organizations to make them more efficient,” she says. “We streamline
operations for health systems large and small. If you name it, we
can do it. PricewaterhouseCoopers is an international company with
Majoring in health policy and management
at the RSPH prepared her to be versatile and helped her develop
many of the skills she uses every day. It also offered her a big
picture view of U.S. health care. Some of the most important lessons
she gleaned from her time at RSPH was the importance of service.
Prakash considered attending business school but decided to pursue
an MPH because of her desire to use her strong business skills for
the greater good. She gains the most satisfaction out of projects
that yield concrete benefits for large numbers of people.
“One of my most rewarding assignments
was for a client where we analyzed how well they helped their community
and how they could make the most of their efforts,” she says.
“This health care organization already offered many free programs
to the public, such as car seat programs, parenting classes, and
health fairs. We compared them to their competition. Gathering this
information and making it available for them in a concrete way helped
them market their services, raise their profile in the community,
and communicate with the public.”
Just as important, keeping organizations
financially healthy during difficult times for the health care industry
allows them to continue to provide the best care possible.
“I chose health care on the
business side,” she says. “I knew that using my skills
and interests in management and finance in the health care industry
would be more rewarding for me. That’s why I chose an MPH
over an MBA.”
As Prakash knows, PricewaterhouseCoopers,
which has a strong tradition of hiring RSPH graduates, offers much
to career-driven finance professionals. “The opportunities
at a place like this are endless.”
epicenter of public health
Sally Crelia, 92MPH, is glad to be home. A manager in the health
care division at BearingPoint Inc., an international consulting
firm based in McLean, Virginia, Crelia was raised in Atlanta. She
enjoys being back but more important she is glad to return to what
she considers the hub of public health.
“Atlanta is a great city for
public health work,” she says. “There are so many resources
here—the CDC, the American Cancer Society, CARE, The Carter
Center, and Emory. It’s a great place for me and for BearingPoint
to be. I feel like I’m at the center of where things are happening.”
Crelia was based in BearingPoint’s
McLean office before relocating to Atlanta to support the CDC. She
specializes in health services evaluation and research and recently
worked with the CDC’s National Center for Health Marketing
to assist them in developing better ways for corporate workplaces
to prepare for an influenza pandemic. She also has supported the
CDC’s Healthy Aging Division of the National Center for Chronic
Disease and Prevention. “We helped them bring together experts
on Alzheimer’s disease and aging to develop an action plan
for educating and informing the public about cognitive diseases,”
For now, Crelia concentrates primarily
on domestic public health issues. She recently conducted research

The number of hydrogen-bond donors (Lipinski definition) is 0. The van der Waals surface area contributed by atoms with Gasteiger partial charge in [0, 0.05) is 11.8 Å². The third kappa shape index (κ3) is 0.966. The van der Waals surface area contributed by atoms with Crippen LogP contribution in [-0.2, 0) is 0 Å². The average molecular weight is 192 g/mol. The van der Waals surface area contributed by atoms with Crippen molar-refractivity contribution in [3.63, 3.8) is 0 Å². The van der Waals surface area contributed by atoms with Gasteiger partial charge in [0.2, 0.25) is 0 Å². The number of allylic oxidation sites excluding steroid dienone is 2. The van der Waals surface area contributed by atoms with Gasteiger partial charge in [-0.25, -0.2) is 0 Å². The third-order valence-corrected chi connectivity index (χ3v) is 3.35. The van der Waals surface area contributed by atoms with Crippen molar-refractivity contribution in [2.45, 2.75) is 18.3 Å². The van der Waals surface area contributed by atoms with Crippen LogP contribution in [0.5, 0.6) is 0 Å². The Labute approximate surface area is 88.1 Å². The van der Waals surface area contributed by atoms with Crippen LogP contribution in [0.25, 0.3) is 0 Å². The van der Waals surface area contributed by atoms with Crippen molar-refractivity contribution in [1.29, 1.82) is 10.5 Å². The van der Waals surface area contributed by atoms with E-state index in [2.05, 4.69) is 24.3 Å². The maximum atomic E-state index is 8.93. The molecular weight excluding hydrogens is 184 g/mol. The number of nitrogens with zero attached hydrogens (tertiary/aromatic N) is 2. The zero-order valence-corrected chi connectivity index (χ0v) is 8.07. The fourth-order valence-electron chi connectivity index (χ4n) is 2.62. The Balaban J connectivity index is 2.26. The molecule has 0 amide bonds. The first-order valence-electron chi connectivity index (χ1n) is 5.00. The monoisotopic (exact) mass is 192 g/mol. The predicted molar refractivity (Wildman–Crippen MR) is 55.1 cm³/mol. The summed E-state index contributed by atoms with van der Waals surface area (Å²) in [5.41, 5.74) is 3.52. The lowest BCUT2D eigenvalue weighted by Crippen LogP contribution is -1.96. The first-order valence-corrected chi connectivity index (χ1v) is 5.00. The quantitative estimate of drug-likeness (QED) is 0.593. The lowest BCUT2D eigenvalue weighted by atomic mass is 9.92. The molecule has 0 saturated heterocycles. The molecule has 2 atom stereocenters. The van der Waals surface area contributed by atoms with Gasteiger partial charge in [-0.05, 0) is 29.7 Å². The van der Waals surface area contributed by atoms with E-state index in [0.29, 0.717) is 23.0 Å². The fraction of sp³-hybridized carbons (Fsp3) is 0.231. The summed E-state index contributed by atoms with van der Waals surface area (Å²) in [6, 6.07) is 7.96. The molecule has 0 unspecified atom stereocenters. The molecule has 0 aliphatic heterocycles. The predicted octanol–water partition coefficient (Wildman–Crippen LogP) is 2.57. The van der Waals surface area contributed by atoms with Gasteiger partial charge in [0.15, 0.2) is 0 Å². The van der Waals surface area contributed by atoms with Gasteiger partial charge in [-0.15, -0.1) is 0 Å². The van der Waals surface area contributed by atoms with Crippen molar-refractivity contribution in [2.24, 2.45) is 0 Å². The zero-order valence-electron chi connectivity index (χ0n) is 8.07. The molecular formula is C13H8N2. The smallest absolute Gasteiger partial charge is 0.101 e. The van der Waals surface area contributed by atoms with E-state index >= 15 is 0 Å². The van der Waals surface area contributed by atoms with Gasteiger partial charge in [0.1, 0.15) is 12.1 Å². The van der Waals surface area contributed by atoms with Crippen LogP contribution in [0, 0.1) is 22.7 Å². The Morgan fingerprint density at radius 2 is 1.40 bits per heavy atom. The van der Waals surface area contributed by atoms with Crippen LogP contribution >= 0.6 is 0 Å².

for the Office of the Surgeon General, evaluating the U.S. Army’s
behavioral health services to find unmet needs, barriers to mental
health care, and gaps in services. “Our work was aimed at
making sure that soldiers and their families could effectively use
mental health services without the fear of stigma or problems,”
The project teams that Crelia manages
conduct both qualitative and quantitative evaluations of health
care programs. “I work on the qualitative side, conducting
interviews, focus groups, site visits, and case studies,”
she says. “We also help design studies to assist our clients
in evaluating the effectiveness of their programs. I basically interpret
Crelia has managed high-profile projects
for other government agencies, including the NIH, the Centers for
Medicare & Medicaid Services, and the State Children’s
Health Insurance Program. Internationally, she has consulted for
BearingPoint with the U.S. Agency for International Development,
the World Bank, the Inter-American Development Bank, UNICEF, and
While earning her degree at RSPH and
for a year after graduation, Crelia worked with the school’s
Program Against Micronutrient Malnutrition. “The opportunities
for such hands-on work as a student really helped me stand out,”
says Crelia, who majored in international health.
“At BearingPoint, I’ve
had the opportunity to do international and domestic work, which
has been great for me,” she adds. “Lots of people feel
they have to choose between one or other, but here I have been able
to integrate both.”
Peace, serenity, and tranquility are words not usually associated
with lawsuits, custody battles, and divorce. Litigation of any kind
is usually painful, stressful, and combative for everyone involved,
including the attorneys, says Pilar Jan Penn, 89MPH.
A lawyer since 1993, Penn has chosen
a different path born partly out of her public health background.
Two years ago, she named her Atlanta law practice PeaceWorks, which
helps clients solve conflicts through mediation rather than legal
combat. Mediation provides a more affordable option that can be
available to all.
“The law and public health have
a lot in common,” says Penn. “Both lawyers and public
health professionals often work for social change.”
Her training as a health educator
at RSPH and her work for the Georgia Department of Human Resources